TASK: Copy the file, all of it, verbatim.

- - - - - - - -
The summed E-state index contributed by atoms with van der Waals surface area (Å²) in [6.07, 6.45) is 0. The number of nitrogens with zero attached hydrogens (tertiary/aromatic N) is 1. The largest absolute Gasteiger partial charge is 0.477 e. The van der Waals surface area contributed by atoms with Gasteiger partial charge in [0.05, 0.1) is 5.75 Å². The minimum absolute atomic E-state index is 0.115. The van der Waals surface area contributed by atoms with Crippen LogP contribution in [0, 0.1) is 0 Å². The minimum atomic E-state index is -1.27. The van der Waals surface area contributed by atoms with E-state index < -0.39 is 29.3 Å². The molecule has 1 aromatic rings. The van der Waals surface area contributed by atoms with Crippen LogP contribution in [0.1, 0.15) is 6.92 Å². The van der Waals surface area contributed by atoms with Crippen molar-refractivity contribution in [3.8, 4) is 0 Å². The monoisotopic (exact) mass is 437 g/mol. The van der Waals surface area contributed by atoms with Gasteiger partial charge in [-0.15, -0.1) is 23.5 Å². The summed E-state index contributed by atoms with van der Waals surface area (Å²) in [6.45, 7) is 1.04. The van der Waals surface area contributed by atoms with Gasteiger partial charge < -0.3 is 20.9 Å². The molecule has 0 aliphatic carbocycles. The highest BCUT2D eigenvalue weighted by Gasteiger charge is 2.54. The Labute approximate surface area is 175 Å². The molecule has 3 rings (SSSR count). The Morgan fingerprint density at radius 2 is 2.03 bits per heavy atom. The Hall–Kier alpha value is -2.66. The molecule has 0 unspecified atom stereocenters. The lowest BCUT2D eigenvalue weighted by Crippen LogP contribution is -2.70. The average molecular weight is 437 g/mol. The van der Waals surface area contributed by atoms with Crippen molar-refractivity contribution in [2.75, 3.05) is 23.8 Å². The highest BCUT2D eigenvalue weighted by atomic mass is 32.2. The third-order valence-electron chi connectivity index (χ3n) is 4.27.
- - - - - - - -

The summed E-state index contributed by atoms with van der Waals surface area (Å²) in [6.07, 6.45) is 0. The number of nitrogens with zero attached hydrogens (tertiary/aromatic N) is 1. The largest absolute Gasteiger partial charge is 0.477 e. The van der Waals surface area contributed by atoms with Gasteiger partial charge in [0.05, 0.1) is 5.75 Å². The minimum absolute atomic E-state index is 0.115. The van der Waals surface area contributed by atoms with Crippen LogP contribution in [0, 0.1) is 0 Å². The minimum atomic E-state index is -1.27. The van der Waals surface area contributed by atoms with E-state index < -0.39 is 29.3 Å². The molecule has 1 aromatic rings. The van der Waals surface area contributed by atoms with Crippen LogP contribution in [0.1, 0.15) is 6.92 Å². The van der Waals surface area contributed by atoms with Crippen molar-refractivity contribution in [3.8, 4) is 0 Å². The monoisotopic (exact) mass is 437 g/mol. The van der Waals surface area contributed by atoms with Gasteiger partial charge in [-0.15, -0.1) is 23.5 Å². The summed E-state index contributed by atoms with van der Waals surface area (Å²) in [6.45, 7) is 1.04. The van der Waals surface area contributed by atoms with Gasteiger partial charge < -0.3 is 20.9 Å². The molecule has 0 aliphatic carbocycles. The highest BCUT2D eigenvalue weighted by Gasteiger charge is 2.54. The Labute approximate surface area is 175 Å². The molecule has 3 rings (SSSR count). The Morgan fingerprint density at radius 2 is 2.03 bits per heavy atom. The Hall–Kier alpha value is -2.66. The molecule has 0 unspecified atom stereocenters. The lowest BCUT2D eigenvalue weighted by Crippen LogP contribution is -2.70. The average molecular weight is 437 g/mol. The van der Waals surface area contributed by atoms with Crippen molar-refractivity contribution in [2.75, 3.05) is 23.8 Å². The highest BCUT2D eigenvalue weighted by atomic mass is 32.2. The third-order valence-electron chi connectivity index (χ3n) is 4.27.